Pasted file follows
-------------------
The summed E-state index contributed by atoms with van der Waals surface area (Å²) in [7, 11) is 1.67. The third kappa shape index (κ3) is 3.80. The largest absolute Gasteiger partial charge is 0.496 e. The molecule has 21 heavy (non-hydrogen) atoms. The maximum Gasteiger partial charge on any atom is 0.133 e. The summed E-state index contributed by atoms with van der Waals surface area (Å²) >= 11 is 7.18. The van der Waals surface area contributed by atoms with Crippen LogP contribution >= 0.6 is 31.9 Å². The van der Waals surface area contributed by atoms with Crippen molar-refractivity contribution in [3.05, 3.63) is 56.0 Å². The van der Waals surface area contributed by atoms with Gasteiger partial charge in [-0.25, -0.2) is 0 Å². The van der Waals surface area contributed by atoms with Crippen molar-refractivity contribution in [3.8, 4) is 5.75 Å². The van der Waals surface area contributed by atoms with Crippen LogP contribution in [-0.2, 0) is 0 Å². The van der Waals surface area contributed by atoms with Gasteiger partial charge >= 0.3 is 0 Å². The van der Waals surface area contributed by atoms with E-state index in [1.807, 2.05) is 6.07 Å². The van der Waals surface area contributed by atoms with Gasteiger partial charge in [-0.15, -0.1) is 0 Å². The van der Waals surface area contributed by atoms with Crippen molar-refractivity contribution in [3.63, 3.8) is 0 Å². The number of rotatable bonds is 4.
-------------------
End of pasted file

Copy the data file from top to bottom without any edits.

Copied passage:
The summed E-state index contributed by atoms with van der Waals surface area (Å²) in [7, 11) is 1.67. The third kappa shape index (κ3) is 3.80. The largest absolute Gasteiger partial charge is 0.496 e. The molecule has 21 heavy (non-hydrogen) atoms. The maximum Gasteiger partial charge on any atom is 0.133 e. The summed E-state index contributed by atoms with van der Waals surface area (Å²) >= 11 is 7.18. The van der Waals surface area contributed by atoms with Crippen LogP contribution >= 0.6 is 31.9 Å². The van der Waals surface area contributed by atoms with Crippen molar-refractivity contribution in [3.05, 3.63) is 56.0 Å². The van der Waals surface area contributed by atoms with Gasteiger partial charge in [-0.25, -0.2) is 0 Å². The van der Waals surface area contributed by atoms with Crippen molar-refractivity contribution in [3.8, 4) is 5.75 Å². The van der Waals surface area contributed by atoms with Crippen LogP contribution in [-0.2, 0) is 0 Å². The van der Waals surface area contributed by atoms with Gasteiger partial charge >= 0.3 is 0 Å². The van der Waals surface area contributed by atoms with E-state index in [1.807, 2.05) is 6.07 Å². The van der Waals surface area contributed by atoms with Gasteiger partial charge in [-0.15, -0.1) is 0 Å². The van der Waals surface area contributed by atoms with Crippen molar-refractivity contribution in [3.63, 3.8) is 0 Å². The number of rotatable bonds is 4.